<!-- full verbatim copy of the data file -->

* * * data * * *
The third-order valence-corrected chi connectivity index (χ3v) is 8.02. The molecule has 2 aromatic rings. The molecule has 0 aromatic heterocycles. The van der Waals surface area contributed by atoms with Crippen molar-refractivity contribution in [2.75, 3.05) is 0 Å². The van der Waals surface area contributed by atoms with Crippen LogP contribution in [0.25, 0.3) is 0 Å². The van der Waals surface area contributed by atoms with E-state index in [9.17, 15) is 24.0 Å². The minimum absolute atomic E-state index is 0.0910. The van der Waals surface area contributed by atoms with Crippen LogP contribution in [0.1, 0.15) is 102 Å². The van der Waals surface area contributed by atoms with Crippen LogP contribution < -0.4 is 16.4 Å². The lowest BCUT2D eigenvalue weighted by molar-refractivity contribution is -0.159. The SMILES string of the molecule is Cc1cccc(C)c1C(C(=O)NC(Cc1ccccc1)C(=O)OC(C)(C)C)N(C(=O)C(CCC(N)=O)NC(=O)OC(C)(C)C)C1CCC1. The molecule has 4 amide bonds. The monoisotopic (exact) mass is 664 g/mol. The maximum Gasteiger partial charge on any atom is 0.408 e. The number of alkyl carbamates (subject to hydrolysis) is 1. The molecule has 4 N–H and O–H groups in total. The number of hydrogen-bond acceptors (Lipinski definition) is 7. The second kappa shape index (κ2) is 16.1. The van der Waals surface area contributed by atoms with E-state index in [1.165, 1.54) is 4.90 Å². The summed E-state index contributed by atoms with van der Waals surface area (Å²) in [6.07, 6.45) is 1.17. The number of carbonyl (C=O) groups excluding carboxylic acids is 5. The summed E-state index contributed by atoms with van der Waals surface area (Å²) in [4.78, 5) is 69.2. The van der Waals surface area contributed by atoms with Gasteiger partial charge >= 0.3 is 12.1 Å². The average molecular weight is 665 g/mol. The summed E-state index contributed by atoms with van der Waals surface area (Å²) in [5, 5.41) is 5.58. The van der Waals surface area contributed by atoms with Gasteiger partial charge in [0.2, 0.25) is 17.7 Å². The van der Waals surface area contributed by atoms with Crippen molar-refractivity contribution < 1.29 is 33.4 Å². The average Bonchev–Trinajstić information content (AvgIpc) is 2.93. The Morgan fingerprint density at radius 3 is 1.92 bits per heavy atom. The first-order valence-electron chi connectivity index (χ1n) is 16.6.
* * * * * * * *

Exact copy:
The third-order valence-corrected chi connectivity index (χ3v) is 8.02. The molecule has 2 aromatic rings. The molecule has 0 aromatic heterocycles. The van der Waals surface area contributed by atoms with Crippen molar-refractivity contribution in [2.75, 3.05) is 0 Å². The van der Waals surface area contributed by atoms with Crippen LogP contribution in [0.25, 0.3) is 0 Å². The van der Waals surface area contributed by atoms with E-state index in [9.17, 15) is 24.0 Å². The minimum absolute atomic E-state index is 0.0910. The van der Waals surface area contributed by atoms with Crippen LogP contribution in [0.1, 0.15) is 102 Å². The van der Waals surface area contributed by atoms with Crippen LogP contribution < -0.4 is 16.4 Å². The lowest BCUT2D eigenvalue weighted by molar-refractivity contribution is -0.159. The SMILES string of the molecule is Cc1cccc(C)c1C(C(=O)NC(Cc1ccccc1)C(=O)OC(C)(C)C)N(C(=O)C(CCC(N)=O)NC(=O)OC(C)(C)C)C1CCC1. The molecule has 4 amide bonds. The monoisotopic (exact) mass is 664 g/mol. The maximum Gasteiger partial charge on any atom is 0.408 e. The number of alkyl carbamates (subject to hydrolysis) is 1. The molecule has 4 N–H and O–H groups in total. The number of hydrogen-bond acceptors (Lipinski definition) is 7. The second kappa shape index (κ2) is 16.1. The van der Waals surface area contributed by atoms with E-state index in [1.165, 1.54) is 4.90 Å². The summed E-state index contributed by atoms with van der Waals surface area (Å²) in [6.07, 6.45) is 1.17. The number of carbonyl (C=O) groups excluding carboxylic acids is 5. The summed E-state index contributed by atoms with van der Waals surface area (Å²) in [4.78, 5) is 69.2. The van der Waals surface area contributed by atoms with Gasteiger partial charge >= 0.3 is 12.1 Å². The average molecular weight is 665 g/mol. The summed E-state index contributed by atoms with van der Waals surface area (Å²) in [5, 5.41) is 5.58. The van der Waals surface area contributed by atoms with Gasteiger partial charge in [0.2, 0.25) is 17.7 Å². The van der Waals surface area contributed by atoms with Crippen molar-refractivity contribution < 1.29 is 33.4 Å². The average Bonchev–Trinajstić information content (AvgIpc) is 2.93. The Morgan fingerprint density at radius 3 is 1.92 bits per heavy atom. The first-order valence-electron chi connectivity index (χ1n) is 16.6.